The Girl, the Gaucho, and the Andes
The author and Mandingo make their way up the mountain. All photos by Gretchen Finn
After arriving in the Andes with no expectations and no Spanish language skills, Gretchen Finn found adventure, gorgeous views, and a feeling of being home away from home. A reader story.
ANDES MOUNTAINS, Argentina – I came south with no expectations and only enough Spanish to order wine. Driving up the Andes Mountains, nerves and excitement dance in the pit of my stomach. I keep my eyes fixated on misty mountain tops, children running dressed in alpaca sweaters, and the occasional cow challenging us for space on the road.
After an hour and a half in the car with Rolo, the quiet and rugged mountain man who is to be my guide, I arrive at La Quebrada del Condor, a family-owned ranch in the mountains of Argentina. We're greeted by Eduardo, the gaucho who will take me high into the Andes on horseback. Eduardo is interesting — rugged and jolly, with eyes that glisten with many past memories. His smile is bright against his weathered pink cheeks and his greeting feels familiar, as if I'm part of the family. After handing me the coat off his back for the ride, Eduardo, Rolo, and I head down to the barn where my horse, Mandingo, awaits my arrival. I'm told to saddle up, which I attempt with as much grace as I can muster, hoping to hide the fact that I haven't ridden in a few years. I must have fooled them because they give me a quick breath of Spanish directions and before I know it we're off, the dust of the Andes Mountains creating clouds beneath Mandingo's hooves.
The sky is a haunting blue with reflections of green from the terrain; the air is cool and moist. There is nothing around us except the vast mountains and skies and the smell of lemon thyme growing in the fields. Eduardo shares stories of the land and the family, and I quickly realize how connected the two are to the family's happiness and future. I don't know if it's my lack of Spanish that keeps me from speaking or the fact that I'm completely intoxicated by every story, every view, and every rock Mandingo trips over. I learn that it's far more valuable to listen and hang on tight than to try to talk. We stop to rest the horses and I follow Rolo and Eduardo to a crystal clear stream. Out of the corner of my eye I notice Rolo fill his palms with water and drink it. I follow suit in hopes of earning my place among their ranks. It isn't until I pass a cow carcass that I reconsider drinking from the stream. Eduardo must see the uneasy look in my eyes because he assures me the puma that killed the cow is probably gone by now. Now that I know I'm in puma territory, a stream water cocktail becomes much less daunting. I canter alongside my gaucho and can't shake the beauty of this place.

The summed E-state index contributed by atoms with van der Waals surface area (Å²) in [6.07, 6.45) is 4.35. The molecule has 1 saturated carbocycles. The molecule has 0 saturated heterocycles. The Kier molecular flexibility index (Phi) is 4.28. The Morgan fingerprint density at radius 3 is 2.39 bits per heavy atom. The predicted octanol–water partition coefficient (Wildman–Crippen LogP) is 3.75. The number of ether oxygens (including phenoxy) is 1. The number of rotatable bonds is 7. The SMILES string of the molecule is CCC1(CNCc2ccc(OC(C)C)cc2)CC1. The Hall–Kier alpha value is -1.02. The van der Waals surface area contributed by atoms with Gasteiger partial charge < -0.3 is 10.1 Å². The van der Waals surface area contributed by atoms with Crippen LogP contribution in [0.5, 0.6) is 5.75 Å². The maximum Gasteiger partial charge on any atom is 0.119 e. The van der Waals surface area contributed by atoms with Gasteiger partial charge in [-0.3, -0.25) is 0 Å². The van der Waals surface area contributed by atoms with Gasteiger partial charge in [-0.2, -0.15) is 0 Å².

We turn the corner and Mandingo takes me to a cliff. We freeze at the edge as Eduardo raises his worn hands to his mouth and bellows something in Spanish. We ride down the steep trails, and I give my trust to my gaucho and my horse. Smoke from the distance signals that the asado back at the ranch is underway, waiting to welcome us home. My legs are stiff and my heart is heavy as I dismount — I don't want those views to vanish.
The ranch is busy. Extended family arrive for an Argentinian barbeque. They give greetings and kisses and pour glasses of malbec. Two flat-top grills are covered with carne, sausages, empanadas, and cheeses. The barn cat chases my boots as I set the table. I'm humbled by the unpretentiousness of the affair. After multiple ¡saluds!, the family passes around plates of delicious food and passionately tells stories. I scrape my plate clean of malbec-poached pears and crème made by Eduardo. After espressos, Eduardo gives us an impromptu lasso lesson (and gives me false hope that maybe I can return to live amongst the gauchos and pumas). I am grateful. The owner senses my unspoken joy, hands me a horseshoe from the ring and smiles: Buena suerte. I never want to leave this place. Rolo and I hug the family goodbye and crawl into his car to head back down the mountains. I'm so full and so heartbroken at the same time that tears flood my eyes. I hold the horseshoe and a handful of lemon thyme from the fields and gaze out the window as the Andes become more distant by the minute.
I feel as if I've been given the gift of unexpected inspiration and peace with a healthy dose of adventure and family. My day at La Quebrada del Condor will forever be one of the most incredible experiences of my life.
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